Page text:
NESTING ECOLOGY AND NEST S C SS OF THE BLUE GROSBEAK ALONG

advertisement
This file was created by scanning the printed publication.
Errors identified by the software have been corrected;
however, some errors may remain.
NESTING ECOLOGY AND NEST SUCCESS
OF THE BLUE GROSBEAK ALONG
TWO RIVERS IN NEW MEXICO
JEAN-LUC E. CARTRON , Department of Biology, MSC03 2020, 1 University of
New Mexico, Albuquerque. New Mexico 87131 -0001 ; [email protected]
DEBORAH M. FINCH and DAVID L. HAWKSWORTH , USDA Forest Service,
Rocky Mountain Research Station, 333 Broadway SE, Suite 115, Albuquerque.
New Mexico 87102
SCOTT H. STOLESON , USDA Forest Service, Northern Research Station, 335
National Forge Rd ., Irvine, Pennsylvania 16329-0267
ABSTRACT: From 1997 through 2008, we studied the nesting habits and nest
success of the Blue Grosbeak (Passerina caeru/ea} along the middle Gila River
(1997-2001) and the middle Rio Grande (2000-2008) in New Mexico. A riparian
forest of cottonwoods grows along both rivers. but the forest along the Rio Grande
is a much more intensively managed ecosystem, with an understory dominated by
saltcedar (Tamarix spp.) and other non-native invasive plants, frequent wildfires, and
large-scale attempts at remediation of the vegetation. Along the Gila River 100 (95%)
of 105 nests were in native shrubs or trees, and the mean height of all nests was 3.4
m. Of 85 nests found along the Rio Grande, 54 (64%) were in saltcedar and 16 (19%)
were in other non-native shrubs or trees. Mean nest height was 2.2 m, significantly
lower than along the Gila River. Nests were typically found along edges along both
rivers but were placed significantly farther from water along the Gila River. In spite of
these differences in nest placement. the observed proportion of successful nests along
the two rivers did not differ significantly: 28 (47%) of 60 nests along the Rio Grande,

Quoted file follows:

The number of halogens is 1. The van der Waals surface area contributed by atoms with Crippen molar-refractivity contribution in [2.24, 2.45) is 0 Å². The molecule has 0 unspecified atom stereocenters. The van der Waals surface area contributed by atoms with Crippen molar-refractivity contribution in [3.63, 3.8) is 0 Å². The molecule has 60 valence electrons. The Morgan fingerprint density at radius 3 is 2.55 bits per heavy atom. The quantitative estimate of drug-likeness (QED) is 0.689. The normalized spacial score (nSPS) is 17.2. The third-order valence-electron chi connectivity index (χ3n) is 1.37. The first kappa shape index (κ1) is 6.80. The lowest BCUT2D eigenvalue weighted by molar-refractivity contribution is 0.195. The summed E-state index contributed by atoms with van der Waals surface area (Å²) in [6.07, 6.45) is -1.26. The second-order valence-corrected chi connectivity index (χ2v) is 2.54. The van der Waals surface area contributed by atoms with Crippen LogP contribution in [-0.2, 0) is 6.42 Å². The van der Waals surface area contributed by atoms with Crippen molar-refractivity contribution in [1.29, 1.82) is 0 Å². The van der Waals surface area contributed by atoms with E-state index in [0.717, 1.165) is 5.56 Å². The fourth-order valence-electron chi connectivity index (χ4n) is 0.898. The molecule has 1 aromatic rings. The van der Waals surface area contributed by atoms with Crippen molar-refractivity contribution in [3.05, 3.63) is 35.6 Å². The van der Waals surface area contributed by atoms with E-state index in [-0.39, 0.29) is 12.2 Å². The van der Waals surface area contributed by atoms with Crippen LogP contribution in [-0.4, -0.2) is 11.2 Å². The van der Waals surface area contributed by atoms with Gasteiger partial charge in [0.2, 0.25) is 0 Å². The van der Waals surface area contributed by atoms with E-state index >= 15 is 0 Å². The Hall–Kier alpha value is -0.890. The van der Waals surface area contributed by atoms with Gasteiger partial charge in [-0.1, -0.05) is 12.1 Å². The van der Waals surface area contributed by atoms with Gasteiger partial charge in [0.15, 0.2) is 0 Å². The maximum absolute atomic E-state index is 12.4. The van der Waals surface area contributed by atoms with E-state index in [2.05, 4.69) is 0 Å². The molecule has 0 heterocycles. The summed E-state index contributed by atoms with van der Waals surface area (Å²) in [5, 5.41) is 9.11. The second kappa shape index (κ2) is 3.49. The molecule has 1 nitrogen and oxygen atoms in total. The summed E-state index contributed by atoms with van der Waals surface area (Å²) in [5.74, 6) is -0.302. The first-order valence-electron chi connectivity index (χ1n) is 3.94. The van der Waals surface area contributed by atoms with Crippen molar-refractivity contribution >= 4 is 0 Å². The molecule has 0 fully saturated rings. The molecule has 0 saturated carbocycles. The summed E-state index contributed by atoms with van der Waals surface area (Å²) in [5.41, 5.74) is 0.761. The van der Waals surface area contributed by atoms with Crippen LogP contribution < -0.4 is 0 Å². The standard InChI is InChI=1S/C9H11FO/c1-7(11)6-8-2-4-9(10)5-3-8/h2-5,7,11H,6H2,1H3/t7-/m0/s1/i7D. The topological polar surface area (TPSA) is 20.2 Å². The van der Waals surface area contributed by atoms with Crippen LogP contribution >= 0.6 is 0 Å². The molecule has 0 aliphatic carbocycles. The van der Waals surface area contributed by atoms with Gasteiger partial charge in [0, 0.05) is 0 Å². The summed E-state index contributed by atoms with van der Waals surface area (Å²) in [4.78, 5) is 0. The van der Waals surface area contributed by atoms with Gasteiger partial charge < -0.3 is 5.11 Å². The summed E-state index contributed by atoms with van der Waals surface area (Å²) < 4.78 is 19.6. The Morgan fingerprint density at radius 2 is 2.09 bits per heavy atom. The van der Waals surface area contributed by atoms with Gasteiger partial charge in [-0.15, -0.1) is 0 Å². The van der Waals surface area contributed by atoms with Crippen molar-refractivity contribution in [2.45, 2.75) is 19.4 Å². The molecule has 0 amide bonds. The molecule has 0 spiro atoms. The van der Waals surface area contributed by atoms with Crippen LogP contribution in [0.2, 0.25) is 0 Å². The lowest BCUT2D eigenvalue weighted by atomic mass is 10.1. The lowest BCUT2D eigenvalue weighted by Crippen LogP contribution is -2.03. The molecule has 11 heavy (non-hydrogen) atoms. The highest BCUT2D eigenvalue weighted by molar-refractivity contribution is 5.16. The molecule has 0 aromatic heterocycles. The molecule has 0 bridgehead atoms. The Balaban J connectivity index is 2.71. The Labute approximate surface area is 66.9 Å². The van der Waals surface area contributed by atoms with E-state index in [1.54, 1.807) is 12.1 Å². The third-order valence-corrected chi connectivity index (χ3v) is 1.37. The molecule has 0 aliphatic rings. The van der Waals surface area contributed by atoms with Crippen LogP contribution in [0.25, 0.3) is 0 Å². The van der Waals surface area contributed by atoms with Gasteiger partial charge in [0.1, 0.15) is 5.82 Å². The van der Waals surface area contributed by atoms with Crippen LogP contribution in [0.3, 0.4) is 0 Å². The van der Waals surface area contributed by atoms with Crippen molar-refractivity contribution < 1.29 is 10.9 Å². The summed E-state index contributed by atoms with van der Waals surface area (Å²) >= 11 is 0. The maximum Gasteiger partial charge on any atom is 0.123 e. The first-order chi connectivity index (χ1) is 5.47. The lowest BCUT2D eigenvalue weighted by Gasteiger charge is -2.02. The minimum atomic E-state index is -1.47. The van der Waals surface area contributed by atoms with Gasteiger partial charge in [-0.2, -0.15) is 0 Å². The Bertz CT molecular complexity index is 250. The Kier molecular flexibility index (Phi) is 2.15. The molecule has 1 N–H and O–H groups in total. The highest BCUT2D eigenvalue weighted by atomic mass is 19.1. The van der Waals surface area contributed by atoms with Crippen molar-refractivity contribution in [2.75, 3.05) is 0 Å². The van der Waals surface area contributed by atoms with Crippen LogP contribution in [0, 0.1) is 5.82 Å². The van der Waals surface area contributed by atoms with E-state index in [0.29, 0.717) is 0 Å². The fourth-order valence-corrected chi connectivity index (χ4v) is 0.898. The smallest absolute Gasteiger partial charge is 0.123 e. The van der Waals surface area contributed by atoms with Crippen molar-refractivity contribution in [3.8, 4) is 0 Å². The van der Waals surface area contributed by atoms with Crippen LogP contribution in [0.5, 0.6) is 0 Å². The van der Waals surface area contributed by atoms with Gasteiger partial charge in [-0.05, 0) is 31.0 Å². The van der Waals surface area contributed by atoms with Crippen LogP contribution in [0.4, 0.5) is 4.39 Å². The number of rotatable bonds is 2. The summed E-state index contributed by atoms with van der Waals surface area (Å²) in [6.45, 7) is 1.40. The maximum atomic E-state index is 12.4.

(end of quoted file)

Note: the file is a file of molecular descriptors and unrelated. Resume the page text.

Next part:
36 (54%) of 67 nests along the Gila River.Overall, differences between the two sites
in floristic composition and vegetation structure appeared to affect the placement of
Blue Grosbeak nests more than they did nest success.
During the last three decades, much has been published on the ecological role and threatened status of riparian areas in arid and semi-arid
southwestern North America (e.g., Johnson et al. 1977, 1987, Hunter
et al. 1988, Howe and Knopf 1991 , Finch and Yong 2000, Smith et al.
2009a). In particular, southwestern riparian areas are important to birds at
lower and middle elevations, where they concentrate key resources such as
water, shade, insects and fruits for food , and suitable nest sites (Carothers
et al. 1974, Stamp 1978, Ohmart and Anderson 1982, Rosenberg et al.
1982, Hunter et al. 1988, Cartron et al. 2000). In turn, alteration or loss of
riparian areas through river regulation, groundwater pumping, woodcutting,
overgrazing, and the spread of non-native, invasive plants has reduced riparian bird species and communities (Unitt 1987, Knopf et al. 1988, Ohmart
1994, Cartron et al. 2000, Finch and Stoleson 2000).
In the Southwest, the Blue Grosbeak (Passerina caerulea) is one of many
birds strongly tied to riparian areas. Range-wide, the species occupies a
diversity of habitats (Ingold 1993), but in southwestern North America,
it breeds only in riparian areas (Johnson et al. 1987). Like other riparian
birds, including the Southwestern Willow Flycatcher (Empidonax trai/lii
extimus) (e .g., Owen et al. 2005, Sogge et al. 2008), the Blue Grosbeak
uses not only native vegetation (e.g., Powell and Steidl 2000) but also
Western Birds 44:33-44, 2013
33
NESTING ECOLOGY AND NEST SUCCESS OF THE BLUE GROSBEAK
areas now dominated by the invasive saltcedar (Tamarix spp.) (Hunter et
a!. 1988, Brown and Trosset 1989, Rosenberg eta!. 1991 , Ellis 1995).
Beyond this finding, however, surprisingly little has been learned about the
nesting habits of the Blue Grosbeak in southwestern riparian areas and how
these habits may relate to anthropogenic changes in vegetation structure or
floristic composition.
Here, we analyze data on Blue Grosbeaks nesting along two main rivers
of New Mexico, the Gila River and the Rio Grande. The middle reaches of
these two rivers have been altered to different degrees and in different ways,
which, in turn , have been addressed by different management strategies. The
middle Gila River in the southwestern part of the state is an unregulated river
that nonetheless has been seriously degraded in several places by uncontrolled livestock grazing and by phreatophyte control (Boucher eta!. 2003).